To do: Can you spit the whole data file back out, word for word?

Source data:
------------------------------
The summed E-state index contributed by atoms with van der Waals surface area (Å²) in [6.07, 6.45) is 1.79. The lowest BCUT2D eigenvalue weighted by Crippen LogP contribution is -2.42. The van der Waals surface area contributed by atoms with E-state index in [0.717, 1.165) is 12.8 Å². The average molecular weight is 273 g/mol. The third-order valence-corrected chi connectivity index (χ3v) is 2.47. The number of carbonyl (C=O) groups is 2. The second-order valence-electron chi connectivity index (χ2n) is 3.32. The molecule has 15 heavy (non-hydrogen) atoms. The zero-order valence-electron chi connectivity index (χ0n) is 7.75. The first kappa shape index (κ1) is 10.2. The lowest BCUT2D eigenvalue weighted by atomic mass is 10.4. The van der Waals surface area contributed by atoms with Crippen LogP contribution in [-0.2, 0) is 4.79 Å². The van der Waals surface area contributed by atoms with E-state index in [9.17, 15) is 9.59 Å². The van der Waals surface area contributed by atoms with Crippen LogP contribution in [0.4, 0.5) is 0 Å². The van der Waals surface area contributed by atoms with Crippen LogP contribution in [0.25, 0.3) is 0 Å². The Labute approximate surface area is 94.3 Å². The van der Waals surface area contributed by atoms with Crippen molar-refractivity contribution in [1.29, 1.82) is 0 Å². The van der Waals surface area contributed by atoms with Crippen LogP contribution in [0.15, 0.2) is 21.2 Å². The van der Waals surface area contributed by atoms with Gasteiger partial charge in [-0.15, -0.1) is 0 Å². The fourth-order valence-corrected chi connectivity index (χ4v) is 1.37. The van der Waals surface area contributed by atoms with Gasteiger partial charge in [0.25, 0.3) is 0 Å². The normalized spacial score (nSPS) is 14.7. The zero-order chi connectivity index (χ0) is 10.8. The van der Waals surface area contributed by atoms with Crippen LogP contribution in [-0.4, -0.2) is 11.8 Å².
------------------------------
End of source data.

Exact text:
The summed E-state index contributed by atoms with van der Waals surface area (Å²) in [6.07, 6.45) is 1.79. The lowest BCUT2D eigenvalue weighted by Crippen LogP contribution is -2.42. The van der Waals surface area contributed by atoms with E-state index in [0.717, 1.165) is 12.8 Å². The average molecular weight is 273 g/mol. The third-order valence-corrected chi connectivity index (χ3v) is 2.47. The number of carbonyl (C=O) groups is 2. The second-order valence-electron chi connectivity index (χ2n) is 3.32. The molecule has 15 heavy (non-hydrogen) atoms. The zero-order valence-electron chi connectivity index (χ0n) is 7.75. The first kappa shape index (κ1) is 10.2. The lowest BCUT2D eigenvalue weighted by atomic mass is 10.4. The van der Waals surface area contributed by atoms with Crippen LogP contribution in [-0.2, 0) is 4.79 Å². The van der Waals surface area contributed by atoms with E-state index in [9.17, 15) is 9.59 Å². The van der Waals surface area contributed by atoms with Crippen LogP contribution in [0.4, 0.5) is 0 Å². The van der Waals surface area contributed by atoms with Crippen LogP contribution in [0.25, 0.3) is 0 Å². The Labute approximate surface area is 94.3 Å². The van der Waals surface area contributed by atoms with Crippen molar-refractivity contribution in [1.29, 1.82) is 0 Å². The van der Waals surface area contributed by atoms with Crippen LogP contribution in [0.15, 0.2) is 21.2 Å². The van der Waals surface area contributed by atoms with Gasteiger partial charge in [-0.15, -0.1) is 0 Å². The fourth-order valence-corrected chi connectivity index (χ4v) is 1.37. The van der Waals surface area contributed by atoms with Gasteiger partial charge in [0.25, 0.3) is 0 Å². The normalized spacial score (nSPS) is 14.7. The zero-order chi connectivity index (χ0) is 10.8. The van der Waals surface area contributed by atoms with Crippen LogP contribution in [-0.4, -0.2) is 11.8 Å².